‘The Rushdie Affair’ can perhaps be considered as a reminder of the need for critical intercultural awareness (Byram, 2021), for savoir s’engager or political education in ELT. And the two recommendations which accompany Rushdie’s children’s books here offer creative ideas to enact critical literacy for interculturality in the English classroom.

Another creator whose evocative children’s literature often embraced significant issues and the political realm was Raymond Briggs, who sadly passed away at the age of 88 on 9 August 2022. As Winner of the Book Trust’s Lifetime Achievement Award in 2017, Briggs’s picturebooks provide teachers of English with engaging entry points for children and teenagers to explore challenging issues through connections to the visual and verbal text. Themes in his work include loss and death as in the case with the world-famous and much-loved picturebook, The Snowman. One of Briggs’s less well-known, overtly political titles suitable for adolescent learners is The Tin-Pot Foreign General and the Old Iron Woman, which as the following recommendation suggests, could be used as a vehicle to explore colonialism. The two picturebook recommendations share activities which can create space in the English language classroom for neglected intercultural topics. In turn, this would enable learners to engage with a wider tapestry of cultural perspectives.



Briggs, Raymond (1978). The Snowman. Hamish Hamilton.

Briggs, Raymond (1984). The Tin-Pot Foreign General and the Old Iron Woman. Hamish Hamilton.

Rushdie, Salman (1988). The Satanic Verses. Viking.



Grandison, S. (Director), & Usiskin, Y. (Executive Producer) (2019, February 27). The Satanic Verses: 30 years on [Documentary]. BBC TWO.

Bland, J. (2022). Compelling stories for English language learners: Creativity, interculturality and critical literacy. Bloomsbury.

Byram, M. (2021). Teaching and assessing intercultural communicative competence: Revisited. Multilingual Matters.

Kabir, A. J. (2022, August 17). Salman Rushdie: Where to start with this pioneering and controversial author. The Conversation.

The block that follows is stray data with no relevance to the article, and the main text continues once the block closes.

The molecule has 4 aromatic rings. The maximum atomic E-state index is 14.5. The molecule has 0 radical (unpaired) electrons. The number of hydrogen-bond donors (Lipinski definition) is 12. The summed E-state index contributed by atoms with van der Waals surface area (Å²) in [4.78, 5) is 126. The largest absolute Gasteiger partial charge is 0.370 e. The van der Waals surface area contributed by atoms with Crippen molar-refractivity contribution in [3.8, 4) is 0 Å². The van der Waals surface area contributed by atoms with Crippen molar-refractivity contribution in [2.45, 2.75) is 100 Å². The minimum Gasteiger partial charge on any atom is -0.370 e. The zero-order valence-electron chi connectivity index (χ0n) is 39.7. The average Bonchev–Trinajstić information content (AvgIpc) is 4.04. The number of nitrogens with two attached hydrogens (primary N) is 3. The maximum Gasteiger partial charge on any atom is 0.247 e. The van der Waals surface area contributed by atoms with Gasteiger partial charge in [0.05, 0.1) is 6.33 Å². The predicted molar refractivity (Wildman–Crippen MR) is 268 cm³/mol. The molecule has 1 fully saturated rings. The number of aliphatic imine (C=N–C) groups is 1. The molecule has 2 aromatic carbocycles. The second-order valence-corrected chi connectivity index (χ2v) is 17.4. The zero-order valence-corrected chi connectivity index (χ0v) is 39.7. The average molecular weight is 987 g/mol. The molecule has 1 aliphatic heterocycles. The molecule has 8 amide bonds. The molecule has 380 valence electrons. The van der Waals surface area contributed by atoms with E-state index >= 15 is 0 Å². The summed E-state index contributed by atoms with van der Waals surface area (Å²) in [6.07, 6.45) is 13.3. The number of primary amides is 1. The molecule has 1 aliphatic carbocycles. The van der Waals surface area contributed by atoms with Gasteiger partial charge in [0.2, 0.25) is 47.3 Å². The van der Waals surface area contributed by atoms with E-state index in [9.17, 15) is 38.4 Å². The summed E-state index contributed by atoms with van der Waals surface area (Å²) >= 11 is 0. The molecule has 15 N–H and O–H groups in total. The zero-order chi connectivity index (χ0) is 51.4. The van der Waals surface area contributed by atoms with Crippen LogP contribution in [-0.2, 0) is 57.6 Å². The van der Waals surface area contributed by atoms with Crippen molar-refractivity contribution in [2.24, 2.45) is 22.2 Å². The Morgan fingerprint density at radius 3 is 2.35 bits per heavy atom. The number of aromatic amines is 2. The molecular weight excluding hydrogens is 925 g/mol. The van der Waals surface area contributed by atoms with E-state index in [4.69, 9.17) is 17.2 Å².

Speitz, H., & Myklevold, G.-A. (2022). The subject of English in LK20: A catalyst for multilingual and intercultural competence? In M. Dypedahl (Ed.), Moving English language teaching forward (pp. 295-310). Cappelen Damm Akademisk.



Briggs, Raymond (1978)

The Snowman

London: Hamish Hamilton


Recommended by Gail Ellis

The Snowman has been described as a ‘melancholy masterpiece’ (Heritage, 2022). This may come as a surprise as the well-known story is often associated with the animated Christmassy version first screened in the UK on Channel 4 in 1982, and which has become a regular feature in festive TV schedules. The Snowman is a wordless story told through pictures in soft muted colours and according to Louise Lockwood’s documentary, RAYMOND BRIGGS Snowmen, Bogeymen & Milkmen (Lockwood, 2018), it has sold over five and a half million copies in 21 countries and is beloved by generations of families.

The picturebook tells the story of a boy who builds a snowman which comes to life and the friendship they develop over a 24-hour period. It does not have a happy ending as the next morning the boy wakes to find only the snowman’s hat and scarf and a pile of melting snow. Most powerful of all is the single, small image on a white background in the middle of the final page to depict the boy’s grief. It comes as a stark contrast to the previous images which show their happy frivolities together and reflects the harsh reality of life as the boy processes his loss. In Lea’s (2022) Guardian article, Raymond Briggs explains, ‘I create what seems natural and inevitable. The snowman melts, my parents died, animals die, flowers die. Everything does. There’s nothing particularly gloomy about it. It’s a fact of life.’